The experts said the broad spectrum insecticides were better as compared to the others as these had lesser volatility and had lesser chances on getting inhaled. The farmers were also advised to wear face masks during spraying and never spray during noon. The farmers were also advised not to start spraying on empty stomach as this aggravate the problem.Back


Over 900 phones dead
Tribune News Service

Ludhiana, August 24
Residents of Boparai Kalan and adjoining villages are a harassed lot as a BSNL telephone exchange that caters to more than 900 telephone numbers is lying dead for the past one week. The villagers said that they had complained to the BSNL officials both at the local level as well at the Ludhiana head office but no action had been taken.

Mr Gurpreet Singh Mandiani, general secretary, Circle Akali Jatha, Mullanpur Dakha, said earlier the villagers had sent several complaints to the BSNL officials in Ludhiana that they were not able avail the Internet services in the villages under this exchange due to some fault. However, even though several months had passed since the filing of the complaints, the BSNL officials had not rectified the fault.



Sangat darshan programme
Our Correspondent

Fatehgarh Sahib, August 24
Mr Vikas Partap, Deputy Commissioner, directed the district officers of all departments to remain present in their offices from 9.00 to 11.00 a.m. daily for redressal of the public grievances and if any of them has to attend some other important assignment, then the next in hierarchy must be present to avoid unnecessary harassment of the people.

These directions were given at a weekly sangat darshan programme organised in Bachat Bhavan here today while disposing off a complaint regarding the non-availability of some officers in their offices for public.

On the long pending complaint of the panchayat regarding the dispute of the site for the community toilets to be constructed in the villages, for which the government grant have already been released, the Deputy Commissioner, deputed ADC (D) to personally visit the village and find the solution to the problem by listening both the parties and going through the record.

On a complaint of an old woman resident of Sirhind regarding the construction of illegal wall by her neighbour on municipal land in connivance with the lower staff of the municipal committee, the DC directed the E.O. of the M.C. to personally visit the site immediately and demolish it if he find the construction illegal. He also directed all the Executive Officers of all municipal committees in the district, to strictly check the illegal and unauthorised construction on the MC land.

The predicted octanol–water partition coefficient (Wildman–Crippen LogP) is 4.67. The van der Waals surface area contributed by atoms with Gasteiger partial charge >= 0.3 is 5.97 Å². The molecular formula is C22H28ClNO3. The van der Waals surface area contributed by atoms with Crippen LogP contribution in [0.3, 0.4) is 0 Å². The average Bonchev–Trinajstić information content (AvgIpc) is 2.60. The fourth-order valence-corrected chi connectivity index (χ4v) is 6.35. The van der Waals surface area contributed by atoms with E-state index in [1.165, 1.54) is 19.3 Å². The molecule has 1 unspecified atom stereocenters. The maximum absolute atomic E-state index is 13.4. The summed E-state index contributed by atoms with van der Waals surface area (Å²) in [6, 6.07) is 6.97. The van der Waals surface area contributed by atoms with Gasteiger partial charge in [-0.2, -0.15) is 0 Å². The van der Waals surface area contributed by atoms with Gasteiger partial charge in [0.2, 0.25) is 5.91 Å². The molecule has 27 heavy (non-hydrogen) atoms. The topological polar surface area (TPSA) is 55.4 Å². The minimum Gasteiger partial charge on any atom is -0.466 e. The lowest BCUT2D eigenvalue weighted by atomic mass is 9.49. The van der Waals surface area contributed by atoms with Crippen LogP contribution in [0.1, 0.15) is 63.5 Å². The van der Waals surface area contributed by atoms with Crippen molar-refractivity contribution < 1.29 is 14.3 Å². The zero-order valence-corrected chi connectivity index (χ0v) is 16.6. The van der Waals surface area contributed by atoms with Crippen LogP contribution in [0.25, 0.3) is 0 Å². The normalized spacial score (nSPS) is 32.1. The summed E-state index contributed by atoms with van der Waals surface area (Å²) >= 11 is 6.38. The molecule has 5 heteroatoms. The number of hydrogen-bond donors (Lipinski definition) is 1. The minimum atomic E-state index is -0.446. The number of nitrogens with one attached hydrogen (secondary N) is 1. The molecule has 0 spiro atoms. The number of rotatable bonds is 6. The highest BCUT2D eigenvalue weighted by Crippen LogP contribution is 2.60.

On the complaint of Dharam Dev Singh of Chari Bhari village regarding the illegal encroachments on both sides of the village road and periphery, the DC directed the BDPO to inspect the site and remove the encroachments if established.

On the suggestion of Mr Daleep Singh Pandhi, a former minister, to improve the quality of education in government schools and to ensure the re-sanction of discontinued genuine pensions, the DC told the District Education Officer (S) and CDPO to take urgent action in this regard.

Among others who attended the sangat darshan programme include Mr B.S. Sidhu, ADC (D), Mr R.S. Brar, A.C. (G) Mr Shammi Kumar, SP (Operation), Mr Randhir Singh Cheema, a former Minister and Jathedar Gurnam Singh, vice-president, District Akali Dal.



Only 10 pc budget for development: Arora
Tribune News Service

Ludhiana, August 24
The policies of the Punjab government have failed to boost the state economy over the past four years. The decline in agriculture, small- scale and large-scale industrial sector was quite visible and the state government was unable to stop the decline in growth rate. In fact the state had virtually no funds even to run the health and education network in the state. The government is rather thinking to partially hand over village schools and dispensaries to voluntary organisations, including industry.

These views were expressed by Mr N.K. Arora, Chief Secretary, Punjab. He was delivering a key-note address in the seminar ‘Growth Agenda of Punjab- — Ludhiana in Focus.’ The seminar was organised by the Ludhiana Management Association.

He said: “The state had small budget for the development of the infrastructure sector. In fact, only 10 per cent of the budget is available for development as 65 per cent of budget is spent on the salaries and 25 per cent on the interest payments of state loans. So industrialists should not expect any sops.’’

He said due to lack of financial resources the state government was not in a condition to provide even clean drinking water, pollution-free environment or health care services to the people. He blamed the lack of work culture in government departments for all these ills.

While talking about the efforts of the state government to improve the situation, he said the government would build a ring road around Ludhiana and improve infrastructure through the Rs 500 crore Infrastructure Development Fund.

Prof K.S. Aulakh, Vice-Chancellor of Punjab Agricultural University, Ludhiana, in his lecture on ‘Role of Agriculture in the Development of Industry in Punjab,’ said: ‘‘ Though India has only 2.4 per cent world geographical area, it is supporting 18 per cent of the total world population. Despite 61 million tonnes of food reserves, the country has failed to ensure food to the poor population.’’

He disclosed that India was among the top three nations in the world in production of banana, coconut, milk, wheat, rice and a host of other agricultural and dairy products, but the focus should be shifted to the food processing industry like in Brazil and Philippines, which processed 78 and 73 per cent agro items. However, processing of agriculture items in India was just 1 per cent.